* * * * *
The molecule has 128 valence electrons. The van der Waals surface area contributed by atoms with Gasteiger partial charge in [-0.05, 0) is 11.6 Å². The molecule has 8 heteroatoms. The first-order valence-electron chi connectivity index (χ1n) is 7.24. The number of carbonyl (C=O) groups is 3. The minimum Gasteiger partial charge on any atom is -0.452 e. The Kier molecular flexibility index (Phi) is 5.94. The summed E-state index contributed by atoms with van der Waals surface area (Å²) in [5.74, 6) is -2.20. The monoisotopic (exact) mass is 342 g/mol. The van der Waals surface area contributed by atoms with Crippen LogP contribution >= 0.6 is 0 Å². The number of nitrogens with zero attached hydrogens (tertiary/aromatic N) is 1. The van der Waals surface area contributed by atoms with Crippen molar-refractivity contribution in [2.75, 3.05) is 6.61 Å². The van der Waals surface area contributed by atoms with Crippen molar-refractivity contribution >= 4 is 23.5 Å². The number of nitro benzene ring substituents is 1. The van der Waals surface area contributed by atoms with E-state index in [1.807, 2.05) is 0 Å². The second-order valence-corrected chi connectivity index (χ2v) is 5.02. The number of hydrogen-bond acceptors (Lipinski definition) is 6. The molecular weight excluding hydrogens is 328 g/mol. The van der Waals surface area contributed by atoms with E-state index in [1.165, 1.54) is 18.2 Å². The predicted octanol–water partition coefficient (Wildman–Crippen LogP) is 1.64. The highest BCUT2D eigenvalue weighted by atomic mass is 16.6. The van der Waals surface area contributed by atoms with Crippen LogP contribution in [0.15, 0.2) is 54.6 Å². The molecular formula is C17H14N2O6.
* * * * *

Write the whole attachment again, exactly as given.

The molecule has 128 valence electrons. The van der Waals surface area contributed by atoms with Gasteiger partial charge in [-0.05, 0) is 11.6 Å². The molecule has 8 heteroatoms. The first-order valence-electron chi connectivity index (χ1n) is 7.24. The number of carbonyl (C=O) groups is 3. The minimum Gasteiger partial charge on any atom is -0.452 e. The Kier molecular flexibility index (Phi) is 5.94. The summed E-state index contributed by atoms with van der Waals surface area (Å²) in [5.74, 6) is -2.20. The monoisotopic (exact) mass is 342 g/mol. The van der Waals surface area contributed by atoms with Crippen LogP contribution >= 0.6 is 0 Å². The number of nitrogens with zero attached hydrogens (tertiary/aromatic N) is 1. The van der Waals surface area contributed by atoms with Crippen molar-refractivity contribution in [2.75, 3.05) is 6.61 Å². The van der Waals surface area contributed by atoms with Crippen molar-refractivity contribution >= 4 is 23.5 Å². The number of nitro benzene ring substituents is 1. The van der Waals surface area contributed by atoms with E-state index in [1.807, 2.05) is 0 Å². The second-order valence-corrected chi connectivity index (χ2v) is 5.02. The number of hydrogen-bond acceptors (Lipinski definition) is 6. The molecular weight excluding hydrogens is 328 g/mol. The van der Waals surface area contributed by atoms with E-state index in [1.165, 1.54) is 18.2 Å². The predicted octanol–water partition coefficient (Wildman–Crippen LogP) is 1.64. The highest BCUT2D eigenvalue weighted by atomic mass is 16.6. The van der Waals surface area contributed by atoms with Crippen LogP contribution in [0.15, 0.2) is 54.6 Å². The molecular formula is C17H14N2O6.